At the end of the day, as long as you finish college with a 3.2 to a 3.5 you’ll be fine when you look for that full-time job when you graduate. When it comes down to it, your experience gets you the interview not your GPA or schooling. Employers just want to see that on there because if you have a bad GPA or did not go to school it is a quick way for them to eliminate you. The reason I say do not take college too seriously is because rather than be focused 100% on your grades, you should actually take 50% of that focus and aim it towards a job/internship. I am not referring to a “would you like fries with that job”, I am referring to a job or internship that would look great on a resume. Many students get too caught up in the qualifications of a job or that they do not know if that is something they want to do for a career. There is a secret, outside of a few specific professions (i.e. doctor) no one really knows what they want to do for the rest of their lives and if someone tells you otherwise they are a liar. Ask most adults who are in their late 40’s that if they look back to when they were in college did they imagine themselves doing what they are doing now and I bet the answer is no.
Students should just be going for jobs that pay decently and provide a great experience. For example, if you want nothing to do with insurance do NOT rule out doing an internship at Allstate or State Farm. A basic job at an insurance company provides great experiences like learning how to be a part of a team outside of sports and learning basic office skills like faxing, copying, Outlook, etc. You might laugh but every so often at work I will get that nut with an aol email address who asks for our fax number. Getting that full time job is much easier if you have that solid job you are able to speak about as if its your current career. Of all of the interviews I went on for internships while in college, I spent 95% of the entire interview talking about my current job and my past jobs and that is why I truly believe that college students should take internships and jobs during school more seriously. This leads me directly into my next topic I think perfectly…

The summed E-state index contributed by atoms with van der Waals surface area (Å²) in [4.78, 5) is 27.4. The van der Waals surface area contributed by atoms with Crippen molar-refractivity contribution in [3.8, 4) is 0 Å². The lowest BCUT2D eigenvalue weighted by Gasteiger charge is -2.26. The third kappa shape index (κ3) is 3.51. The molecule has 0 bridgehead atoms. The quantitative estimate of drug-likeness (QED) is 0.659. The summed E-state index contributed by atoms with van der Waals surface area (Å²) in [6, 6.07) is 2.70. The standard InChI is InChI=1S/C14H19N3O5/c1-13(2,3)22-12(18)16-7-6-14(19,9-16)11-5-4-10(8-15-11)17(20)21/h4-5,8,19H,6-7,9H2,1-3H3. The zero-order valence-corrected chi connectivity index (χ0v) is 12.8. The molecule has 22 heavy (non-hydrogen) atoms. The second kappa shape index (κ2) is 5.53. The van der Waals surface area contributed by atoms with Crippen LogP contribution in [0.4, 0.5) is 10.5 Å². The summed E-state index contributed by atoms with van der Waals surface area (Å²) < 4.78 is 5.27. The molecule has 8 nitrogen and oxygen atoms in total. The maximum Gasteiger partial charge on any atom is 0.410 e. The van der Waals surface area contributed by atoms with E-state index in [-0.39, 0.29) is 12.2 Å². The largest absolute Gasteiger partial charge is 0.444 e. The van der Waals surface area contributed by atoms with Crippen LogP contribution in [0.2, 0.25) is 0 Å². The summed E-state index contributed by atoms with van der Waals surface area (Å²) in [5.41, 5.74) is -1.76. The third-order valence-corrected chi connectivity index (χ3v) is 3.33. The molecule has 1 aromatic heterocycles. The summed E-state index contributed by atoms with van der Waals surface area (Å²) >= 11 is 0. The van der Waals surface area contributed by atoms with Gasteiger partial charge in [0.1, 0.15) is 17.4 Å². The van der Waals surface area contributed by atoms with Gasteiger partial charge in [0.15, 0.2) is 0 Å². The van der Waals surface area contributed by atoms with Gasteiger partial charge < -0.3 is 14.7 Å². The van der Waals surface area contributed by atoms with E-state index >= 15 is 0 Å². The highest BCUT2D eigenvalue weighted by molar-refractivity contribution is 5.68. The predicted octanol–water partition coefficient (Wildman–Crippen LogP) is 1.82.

“Excuses are like assholes. Everyone has them and they all stink!”
No one is hiring right now, There are no jobs out there that I want, I do not have time for a job with all of my classes, There is no way I will be able to commute to this job in between classes, I am not qualified for this – Those are just some of the excuses I have heard from college students on why they do not have a good job for their career advancement. Apologies by the way for the semi-graphic quote from Always Sunny in Philadelphia. Too many people now a days come up with so many crazy excuses on why something cannot be done and they just play the victim. What people slowly learn as you hit your mid-twenties is that this world owes you NOTHING. If you want something you go out there and get it.
College students can read all of the blogs like mine in the world but if there is no passion to will to do something then it is always easy to come up with an excuse for why. I will bore you with a short story that illustrates how much hard work actually pays off. When I was working as a branch intern at Scottrade in the south suburbs of Chicago during my sophomore year into my junior year at a small private school on the southside of Chicago, I applied to be an Operations Intern at an investment bank downtown Chicago. The managers I interviewed with loved me but there was one big issue and is was that they were seriously worried about my ability to go to school with 18 credits hours and somehow make it to work as an intern here for 20 hours a week and to be honest, at the time I was worried too. With no idea how I actually planned to pull that off, I assured everyone that there would be zero issues with me going to school in the southside and being able to work downtown. Turns out there were somedays due to timing where I went from class from 8-11, then drove 25 minutes to the Orange line off of 55th and Pulaski, then take a 40 minute CTA train ride into the loop, work from 12:30-5, then take the CTA back, drive the 25 minutes back to school for a 3.5 hour night class, and then finally drive home to Tinley Park and get into bed around 11. The days were outrageously long and sometimes when I would show up to night class I would sit down at the desk and stare off into space and think “I seriously do not remember driving here…”
I share that with you to show that if you truly want something you will do what it takes to achieve it. This story also goes back to the importance of getting a job, even if it is not something you are sure of actually doing. My first day was me sitting down at my desk at William Blair and staring at a stack of hundreds of envelopes of returned mail that needed sorting (you can see just a portion of it in the image on this post above). It was a pain in the ass but I did the job and no it was not something I wanted to do forever, but guess what, the most important thing to me was that I was getting experience at something transferrable and this looks great on my resume. I think many students get too caught up on the fact of being very selfish and always are looking for that perfect job, but in fact they should be thinking if it looks good on a resume and if it gives them good experience.
I finish with a confession that this first part might have been too detailed or too wordy for my liking but I think it is definitely necessary to put perspective the mindset of a college student who succeeded based on the above thoughts. My next thoughts in Part II will focus on my favorite part and that is the finances. I will touch on things like student loans, credit cards, investing, and more that should have been taught in college to help setup each student to make them a financially conscious person. Instead we have students graduating college, getting a letter from Great Lakes stating that they owe thousands of dollars to the US Government and they are left saying “What the hell just happened?”